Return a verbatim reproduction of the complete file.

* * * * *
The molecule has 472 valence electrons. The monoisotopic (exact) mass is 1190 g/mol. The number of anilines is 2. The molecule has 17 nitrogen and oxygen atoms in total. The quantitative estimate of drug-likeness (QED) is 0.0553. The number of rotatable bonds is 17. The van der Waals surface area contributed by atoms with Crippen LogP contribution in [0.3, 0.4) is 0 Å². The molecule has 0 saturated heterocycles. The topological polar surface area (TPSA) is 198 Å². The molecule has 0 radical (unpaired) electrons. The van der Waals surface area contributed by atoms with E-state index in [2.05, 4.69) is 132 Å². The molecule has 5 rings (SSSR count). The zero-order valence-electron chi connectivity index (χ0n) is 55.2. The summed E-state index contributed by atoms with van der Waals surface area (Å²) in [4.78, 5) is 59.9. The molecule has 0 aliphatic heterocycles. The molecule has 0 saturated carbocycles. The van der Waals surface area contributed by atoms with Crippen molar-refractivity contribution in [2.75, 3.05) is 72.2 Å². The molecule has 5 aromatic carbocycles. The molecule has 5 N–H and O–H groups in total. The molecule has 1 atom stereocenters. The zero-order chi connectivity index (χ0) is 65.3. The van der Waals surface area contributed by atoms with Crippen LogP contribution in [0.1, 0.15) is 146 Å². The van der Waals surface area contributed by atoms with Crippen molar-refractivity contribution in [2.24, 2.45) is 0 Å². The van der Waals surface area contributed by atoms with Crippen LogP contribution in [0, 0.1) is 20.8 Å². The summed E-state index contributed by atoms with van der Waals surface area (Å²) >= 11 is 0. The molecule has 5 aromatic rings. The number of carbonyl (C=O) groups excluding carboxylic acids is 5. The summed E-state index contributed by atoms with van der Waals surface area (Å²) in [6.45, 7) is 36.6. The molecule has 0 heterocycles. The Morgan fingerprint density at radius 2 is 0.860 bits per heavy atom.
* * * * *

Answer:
The molecule has 472 valence electrons. The monoisotopic (exact) mass is 1190 g/mol. The number of anilines is 2. The molecule has 17 nitrogen and oxygen atoms in total. The quantitative estimate of drug-likeness (QED) is 0.0553. The number of rotatable bonds is 17. The van der Waals surface area contributed by atoms with Crippen LogP contribution in [0.3, 0.4) is 0 Å². The molecule has 0 saturated heterocycles. The topological polar surface area (TPSA) is 198 Å². The molecule has 0 radical (unpaired) electrons. The van der Waals surface area contributed by atoms with E-state index in [2.05, 4.69) is 132 Å². The molecule has 5 rings (SSSR count). The zero-order valence-electron chi connectivity index (χ0n) is 55.2. The summed E-state index contributed by atoms with van der Waals surface area (Å²) in [4.78, 5) is 59.9. The molecule has 0 aliphatic heterocycles. The molecule has 0 saturated carbocycles. The van der Waals surface area contributed by atoms with Crippen molar-refractivity contribution in [2.75, 3.05) is 72.2 Å². The molecule has 5 aromatic carbocycles. The molecule has 5 N–H and O–H groups in total. The molecule has 1 atom stereocenters. The zero-order chi connectivity index (χ0) is 65.3. The van der Waals surface area contributed by atoms with Crippen LogP contribution in [0.1, 0.15) is 146 Å². The van der Waals surface area contributed by atoms with Crippen molar-refractivity contribution in [2.24, 2.45) is 0 Å². The van der Waals surface area contributed by atoms with Crippen LogP contribution in [0, 0.1) is 20.8 Å². The summed E-state index contributed by atoms with van der Waals surface area (Å²) >= 11 is 0. The molecule has 5 aromatic rings. The number of carbonyl (C=O) groups excluding carboxylic acids is 5. The summed E-state index contributed by atoms with van der Waals surface area (Å²) in [6.45, 7) is 36.6. The molecule has 0 heterocycles. The Morgan fingerprint density at radius 2 is 0.860 bits per heavy atom.